The U. S. P. general method is as follows: "An ordinary infusion, the strength of which is not directed by the physician, nor specified by the Pharmacopoeia, shall be prepared by the following formula: Take of the substance, coarsely comminuted, fifty grammes (50 Gm.) [1 oz. av., 334 grs.]; boiling water, one thousand cubic centimeters (1000 Cc.) [33 fl℥, 391♏]; water, a sufficient quantity to make one thousand cubic centimeters (1000 Cc.) [33 fl℥, 391♏]. Put the substance into a suitable vessel provided with a cover, pour upon it the boiling water, cover the vessel tightly, and let it stand for half an hour. Then strain, and pass enough water through the strainer to make the infusion measure one thousand cubic centimeters (1000 Cc.) [33 f1℥, 391♏]. Caution.—The strength of infusions of energetic or powerful substances should be specially prescribed by the physician "—(U. S. P.).

We give place to formulas for several infusions according to the British Pharmacopoeia, and a number official in the U. S. P., 1870.

INFUSUM EUPATORII (U. S. P., 1870), Infusion of thoroughwort.—Dried boneset, or thoroughwort, 1 troy ounce; boiling water, 1 pint. Macerate 2 hours. Strain. Dose, as an emetic, take freely in tepid condition; as a tonic, use cold in 1 or 2 fluid-ounce doses.

INFUSUM PICIS LIQUIDAE (U. S. P., 1870), Infusion of tar, Tar water.—Tar, 1 pint; water, 4 pints. Mix, agitate frequently throughout 24 hours, pour off infusion, and filter. Dose, as a diuretic, 1 or 2 pints daily. Locally, as a lotion in skin diseases, and as a bladder-wash in chronic cystitis.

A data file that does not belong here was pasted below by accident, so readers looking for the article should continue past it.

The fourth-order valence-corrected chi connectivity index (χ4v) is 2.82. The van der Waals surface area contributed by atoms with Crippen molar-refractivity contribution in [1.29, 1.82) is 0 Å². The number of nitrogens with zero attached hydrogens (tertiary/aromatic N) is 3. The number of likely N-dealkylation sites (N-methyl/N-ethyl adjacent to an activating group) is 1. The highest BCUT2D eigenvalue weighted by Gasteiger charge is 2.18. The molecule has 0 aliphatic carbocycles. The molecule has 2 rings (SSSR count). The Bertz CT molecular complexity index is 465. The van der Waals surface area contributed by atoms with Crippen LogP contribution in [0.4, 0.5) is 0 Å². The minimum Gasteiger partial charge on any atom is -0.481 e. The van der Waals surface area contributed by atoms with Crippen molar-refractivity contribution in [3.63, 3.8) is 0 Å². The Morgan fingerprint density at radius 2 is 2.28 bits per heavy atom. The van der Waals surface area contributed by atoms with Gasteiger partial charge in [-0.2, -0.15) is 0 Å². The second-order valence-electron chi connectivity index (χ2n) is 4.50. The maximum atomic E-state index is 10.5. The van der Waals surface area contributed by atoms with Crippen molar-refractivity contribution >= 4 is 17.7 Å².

INFUSUM SPIGELIAE (U. S. P., 1870), Infusion of spigelia.—Spigelia, 1/2 troy ounce; boiling water, 1 pint. Macerate 2 hours. Strain. Dose, for young child, 1/2 to 1 fluid ounce, night and morning; for adult, 2 to 6 fluid ounces.

INFUSUM SALVIA (U. S. P., 1870), Infusion of sage.—Sage, 1/2 troy ounce; boiling water, 1 pint. Macerate 1/2 hour. Strain. Dose, 1 fluid ounce. Valuable in spermatorrhoea and night-sweats. Locally, as a mouth-wash, or vehicle for other topical agents.


King's American Dispensatory, 1898, was written by Harvey Wickes Felter, M.D., and John Uri Lloyd, Phr. M., Ph. D.